Whenever the subject of technical analysis crops up, you can usually guarantee that most people’s eyes will start to glaze over, particularly those who prefer fundamentals in analysing the markets.
I think there is room for both, though I do prefer technical, and this is where the study of price action can come in useful when looking at asset prices. It is through this prism that it might be prudent to take a step back from what is quickly becoming a consensus trade for 2018, that of US markets going ever higher.
With it becoming increasingly likely that we will get to see a tax reform bill passed by the end of the year the expectation is that US markets will continue to push even higher and build on the meteoric gains of the past two years.
This year alone the S&P500 and Dow Jones are on course to post gains of 19% and 25% respectively, on top of the gains seen in 2016 of 18% and 22% respectively.
Even if you accept the fact that the US economy is performing quite well and that US companies are operating at their most efficient, these are still extraordinary gains, when compared to markets elsewhere, around the world.
The big question is then how much higher can we go given that most of the gains seen this year have been predicated on there being some sort of fiscal stimulus or tax reform, which now looks like being delivered.
From an investment point of view that means that investors have a decision to make as we head into 2018. How much more gas is in the tank for this rally given the gains seen already.
This is where price charts can come in handy, and for this we can look at a simple weekly chart with a 200 week MA.
Since its inception in 1957 the S&P 500 has spent most of its time above the 200-week MA but it has rarely if ever been as far away from its long term average as it is now.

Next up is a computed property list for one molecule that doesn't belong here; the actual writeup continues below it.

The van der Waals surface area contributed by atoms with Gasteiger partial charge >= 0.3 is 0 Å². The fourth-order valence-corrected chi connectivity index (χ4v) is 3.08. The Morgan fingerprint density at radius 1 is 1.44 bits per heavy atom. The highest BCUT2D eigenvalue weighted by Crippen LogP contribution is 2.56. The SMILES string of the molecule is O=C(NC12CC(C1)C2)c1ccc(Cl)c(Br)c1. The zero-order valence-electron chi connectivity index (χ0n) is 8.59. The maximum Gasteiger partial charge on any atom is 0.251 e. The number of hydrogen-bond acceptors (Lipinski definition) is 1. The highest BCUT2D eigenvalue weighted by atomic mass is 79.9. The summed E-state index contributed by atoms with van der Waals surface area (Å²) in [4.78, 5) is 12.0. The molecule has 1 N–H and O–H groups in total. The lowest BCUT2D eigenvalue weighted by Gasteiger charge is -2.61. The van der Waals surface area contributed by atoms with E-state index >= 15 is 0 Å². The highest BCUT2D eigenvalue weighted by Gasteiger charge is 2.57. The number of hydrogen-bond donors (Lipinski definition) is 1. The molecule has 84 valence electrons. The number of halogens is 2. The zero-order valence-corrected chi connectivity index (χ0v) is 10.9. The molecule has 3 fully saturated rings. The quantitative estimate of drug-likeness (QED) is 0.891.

The same can be said of the Dow Jones, and as a long term rule prices eventually return to their long term average mean over time.
Source: CMC Markets
We saw this play out in 2015 when the S&P 500 was almost 500 points away from its 200 week MA.
One of two things can happen in a scenario like this. Either the price falls away and comes back to the 200 week MA, or we trade sideways for a while to allow equilibrium to be restored. This is what happened in 2015, which means markets may well have to temper their expectations for US stocks in 2018.
Quite simply the sort of moves that we’ve seen in the last two years are simply not sustainable, without some sort of consolidation, and if we need any more proof that this move higher is getting stretched one simply needs to look at the Dow Jones.
Source: CMC Markets
The gap between the price and the long term average is at an eye watering 6,250 points or in percentage terms at least 25%. This ought to give pause particularly since that having seen US politicians deliver on expectations, we need to decide what effects these moves when delivered will have on the US bond market, as well as the US dollar along with the US Federal Reserve’s reaction function when it comes to US interest rate rises.
Given all of this and the price extremes US markets do appear remarkably stretched. They can of course go higher, after all the trend is your friend, but the air is already becoming very thin, so investors should be on their guard.
CMC Markets is an execution-only service provider. The material (whether or not it states any opinions) is for general information purposes only, and does not take into account your personal circumstances or objectives. Nothing in this material is (or should be considered to be) financial, investment or other advice on which reliance should be placed. No opinion given in the material constitutes a recommendation by CMC Markets or the author that any particular investment, security, transaction or investment strategy is suitable for any specific person.
Disclaimer: CMC Markets is an execution-only service provider. The material (whether or not it states any opinions) is for general information purposes only, and does not take into account your personal circumstances or objectives. Nothing in this material is (or should be considered to be) financial, investment or other advice on which reliance should be placed. No opinion given in the material constitutes a recommendation by CMC Markets or the author that any particular investment, security, transaction or investment strategy is suitable for any specific person. The material has not been prepared in accordance with legal requirements designed to promote the independence of investment research. Although we are not specifically prevented from dealing before providing this material, we do not seek to take advantage of the material prior to its dissemination.